Macroeconomics

Investment in Pakistan: Prospects and challenges for India

  • Blog Post Date21 July, 2014
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With the growing importance of India as a leading source of FDI in South Asia, and Pakistan’s liberal investment policies, there is great potential for Pakistan to attract FDI from India. This column examines prospects and challenges for Indian investment in Pakistan, and recommends policies that can create a mutually beneficial business environment for the two nations.

In today’s globalised world, South-South cooperation has emerged as an important way to stimulate regional integration, job creation and economic development. If we look at South Asia, there are two facets that point to ample scope for South-South cooperation in terms of investment. First, India has emerged as a leading source of foreign investment in South Asia, accounting for over 90% of the total intra-regional Foreign Direct Investment (FDI) flows (Athukorala 2013). Second, India’s neighbour, Pakistan has the most liberal investment policy for investment in the region (KPMG 2013, Board of Investment, Pakistan 2013).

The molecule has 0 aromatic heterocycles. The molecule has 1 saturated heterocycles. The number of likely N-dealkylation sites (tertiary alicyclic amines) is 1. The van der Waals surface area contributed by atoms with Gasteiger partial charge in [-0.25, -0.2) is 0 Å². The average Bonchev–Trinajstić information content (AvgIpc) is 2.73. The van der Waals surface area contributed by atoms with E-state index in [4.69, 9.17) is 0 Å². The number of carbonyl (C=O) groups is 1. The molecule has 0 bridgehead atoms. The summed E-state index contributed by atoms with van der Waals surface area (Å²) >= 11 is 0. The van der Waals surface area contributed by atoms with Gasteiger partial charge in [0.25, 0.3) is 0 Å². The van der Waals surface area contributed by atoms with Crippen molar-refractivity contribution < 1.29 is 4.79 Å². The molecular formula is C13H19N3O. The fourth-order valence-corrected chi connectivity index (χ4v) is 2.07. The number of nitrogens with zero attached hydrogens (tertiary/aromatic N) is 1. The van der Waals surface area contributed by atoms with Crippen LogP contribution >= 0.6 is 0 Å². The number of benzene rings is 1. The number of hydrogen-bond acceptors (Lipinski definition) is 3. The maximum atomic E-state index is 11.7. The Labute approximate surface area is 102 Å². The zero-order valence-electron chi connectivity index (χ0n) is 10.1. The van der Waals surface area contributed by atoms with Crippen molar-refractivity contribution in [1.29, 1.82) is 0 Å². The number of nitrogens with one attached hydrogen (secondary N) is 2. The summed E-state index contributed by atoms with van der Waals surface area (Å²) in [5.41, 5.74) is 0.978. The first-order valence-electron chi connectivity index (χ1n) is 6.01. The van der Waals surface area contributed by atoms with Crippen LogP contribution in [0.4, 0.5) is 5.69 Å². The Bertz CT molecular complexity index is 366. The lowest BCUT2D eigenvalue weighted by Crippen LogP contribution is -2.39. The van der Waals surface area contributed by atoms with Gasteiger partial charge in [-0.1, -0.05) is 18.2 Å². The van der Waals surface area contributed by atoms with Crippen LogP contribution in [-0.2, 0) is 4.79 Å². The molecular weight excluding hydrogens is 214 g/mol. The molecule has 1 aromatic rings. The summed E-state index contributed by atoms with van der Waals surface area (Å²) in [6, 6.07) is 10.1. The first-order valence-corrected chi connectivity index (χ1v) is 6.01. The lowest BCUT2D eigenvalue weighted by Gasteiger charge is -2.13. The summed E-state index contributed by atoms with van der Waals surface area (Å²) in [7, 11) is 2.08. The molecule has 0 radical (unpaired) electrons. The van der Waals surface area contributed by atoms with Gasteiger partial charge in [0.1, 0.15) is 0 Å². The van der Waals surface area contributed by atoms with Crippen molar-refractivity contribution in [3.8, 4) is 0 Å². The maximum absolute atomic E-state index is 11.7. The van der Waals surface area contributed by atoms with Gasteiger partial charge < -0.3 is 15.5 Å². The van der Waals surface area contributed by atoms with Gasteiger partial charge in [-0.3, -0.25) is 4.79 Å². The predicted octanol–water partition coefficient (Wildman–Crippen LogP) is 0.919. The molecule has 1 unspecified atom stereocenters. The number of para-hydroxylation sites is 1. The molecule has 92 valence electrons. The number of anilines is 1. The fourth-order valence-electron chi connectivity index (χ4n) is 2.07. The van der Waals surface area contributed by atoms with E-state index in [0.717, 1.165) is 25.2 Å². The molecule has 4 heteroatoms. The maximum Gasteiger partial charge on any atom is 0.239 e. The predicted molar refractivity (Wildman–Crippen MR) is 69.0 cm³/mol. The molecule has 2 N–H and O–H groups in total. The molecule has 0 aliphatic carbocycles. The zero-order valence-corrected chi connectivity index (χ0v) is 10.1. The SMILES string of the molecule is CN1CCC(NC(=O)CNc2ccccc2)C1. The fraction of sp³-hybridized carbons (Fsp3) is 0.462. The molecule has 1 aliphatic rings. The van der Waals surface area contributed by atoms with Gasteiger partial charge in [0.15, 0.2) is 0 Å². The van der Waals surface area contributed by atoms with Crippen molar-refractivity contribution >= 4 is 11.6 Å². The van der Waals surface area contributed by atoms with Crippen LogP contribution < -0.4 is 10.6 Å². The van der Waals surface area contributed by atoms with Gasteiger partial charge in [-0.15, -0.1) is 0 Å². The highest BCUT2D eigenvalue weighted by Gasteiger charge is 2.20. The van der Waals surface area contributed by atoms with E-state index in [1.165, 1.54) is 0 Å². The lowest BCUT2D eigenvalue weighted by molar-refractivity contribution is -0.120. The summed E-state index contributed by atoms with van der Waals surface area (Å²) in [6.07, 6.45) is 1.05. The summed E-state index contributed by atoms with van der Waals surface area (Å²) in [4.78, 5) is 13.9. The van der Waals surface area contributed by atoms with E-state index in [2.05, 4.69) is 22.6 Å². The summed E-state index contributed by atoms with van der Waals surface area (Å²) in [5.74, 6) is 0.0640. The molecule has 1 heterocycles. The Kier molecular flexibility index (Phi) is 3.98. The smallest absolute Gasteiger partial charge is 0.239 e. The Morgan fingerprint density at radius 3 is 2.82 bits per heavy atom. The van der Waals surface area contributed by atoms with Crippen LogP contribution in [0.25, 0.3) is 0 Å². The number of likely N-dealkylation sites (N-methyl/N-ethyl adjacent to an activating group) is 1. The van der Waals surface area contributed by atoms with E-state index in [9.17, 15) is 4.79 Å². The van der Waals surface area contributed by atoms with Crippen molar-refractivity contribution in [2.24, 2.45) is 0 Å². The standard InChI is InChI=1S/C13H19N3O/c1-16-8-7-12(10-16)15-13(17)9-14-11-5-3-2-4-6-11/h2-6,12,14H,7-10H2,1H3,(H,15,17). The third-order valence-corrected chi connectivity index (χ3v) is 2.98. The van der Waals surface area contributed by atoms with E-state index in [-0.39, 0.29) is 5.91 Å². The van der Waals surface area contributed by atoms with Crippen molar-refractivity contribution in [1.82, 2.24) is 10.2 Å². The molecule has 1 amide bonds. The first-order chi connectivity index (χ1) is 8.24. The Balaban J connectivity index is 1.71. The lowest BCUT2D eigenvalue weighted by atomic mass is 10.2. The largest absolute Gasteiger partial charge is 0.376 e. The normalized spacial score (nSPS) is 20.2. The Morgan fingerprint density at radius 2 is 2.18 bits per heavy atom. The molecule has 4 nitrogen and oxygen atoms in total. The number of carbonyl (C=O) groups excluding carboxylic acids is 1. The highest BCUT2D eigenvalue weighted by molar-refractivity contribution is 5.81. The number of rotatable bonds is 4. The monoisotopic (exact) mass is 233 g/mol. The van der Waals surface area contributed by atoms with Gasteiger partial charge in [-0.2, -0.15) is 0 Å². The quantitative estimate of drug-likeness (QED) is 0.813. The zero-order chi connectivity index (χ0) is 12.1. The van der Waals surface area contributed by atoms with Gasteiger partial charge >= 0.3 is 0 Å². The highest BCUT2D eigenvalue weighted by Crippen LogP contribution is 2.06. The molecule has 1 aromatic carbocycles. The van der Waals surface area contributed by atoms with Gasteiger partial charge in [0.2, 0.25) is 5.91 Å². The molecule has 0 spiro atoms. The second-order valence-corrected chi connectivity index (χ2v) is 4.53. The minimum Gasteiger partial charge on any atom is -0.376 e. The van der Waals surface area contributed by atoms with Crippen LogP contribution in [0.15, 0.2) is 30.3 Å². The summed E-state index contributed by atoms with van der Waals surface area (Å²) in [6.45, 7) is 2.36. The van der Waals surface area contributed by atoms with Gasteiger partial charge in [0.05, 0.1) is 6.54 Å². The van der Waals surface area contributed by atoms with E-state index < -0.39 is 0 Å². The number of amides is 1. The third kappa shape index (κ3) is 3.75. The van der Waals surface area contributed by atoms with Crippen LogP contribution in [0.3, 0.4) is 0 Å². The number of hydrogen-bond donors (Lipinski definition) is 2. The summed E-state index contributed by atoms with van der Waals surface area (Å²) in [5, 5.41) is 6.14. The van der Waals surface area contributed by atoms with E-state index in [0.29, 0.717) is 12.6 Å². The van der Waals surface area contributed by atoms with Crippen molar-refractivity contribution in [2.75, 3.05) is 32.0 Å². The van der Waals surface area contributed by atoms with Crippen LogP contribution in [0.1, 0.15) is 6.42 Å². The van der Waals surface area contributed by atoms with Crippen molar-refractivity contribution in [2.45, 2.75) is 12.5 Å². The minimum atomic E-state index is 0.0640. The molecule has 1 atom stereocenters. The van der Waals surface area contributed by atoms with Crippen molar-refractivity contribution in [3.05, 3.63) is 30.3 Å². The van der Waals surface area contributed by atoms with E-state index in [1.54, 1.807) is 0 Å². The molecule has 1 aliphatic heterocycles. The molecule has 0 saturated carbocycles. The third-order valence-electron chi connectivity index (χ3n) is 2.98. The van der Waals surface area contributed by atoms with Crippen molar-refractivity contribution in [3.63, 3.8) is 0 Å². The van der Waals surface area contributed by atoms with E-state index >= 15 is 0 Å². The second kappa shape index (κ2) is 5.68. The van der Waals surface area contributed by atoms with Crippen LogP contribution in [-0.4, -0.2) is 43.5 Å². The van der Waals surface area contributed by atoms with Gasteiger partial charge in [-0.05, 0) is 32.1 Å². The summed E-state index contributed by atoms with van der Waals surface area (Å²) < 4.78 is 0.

Thus, there is great potential for Pakistan to attract FDI from India. Although Pakistan has always followed a liberal and non-discriminatory FDI policy towards all countries, including India, until 2012 India had restrictions on outward investments to and inward investments from Pakistan. In a major confidence-building measure, India overturned the ban in August 2012. Both inward and outward investment must be routed through the “approval” route, which requires prior approval from the Reserve Bank of India (RBI).

In the case of India and Pakistan, FDI can serve the twin objectives of contributing to overall economic development of both countries, and strengthening long-term bilateral relations. The normalisation of economic relations between the two South Asian giants is also crucial for the economic integration of the South Asian region.

In this column, I examine the prospects and challenges for Indian investment in Pakistan, and recommend policies that can create a mutually beneficial business environment for India and Pakistan.

Prospects for Indian investment in Pakistan

Pakistan occupies a key strategic location, between the Middle East, East Asia, Central Asia and South Asia. As a consequence, it offers potential opportunities to foreign investors from India as it can act as a transit corridor and enable India access to Afghanistan, Iran and Central Asian states1. This strategic location, along with recent investments in ports, highways, pipelines etc., will throw up vast new opportunities that can be highly attractive (Husain 2007).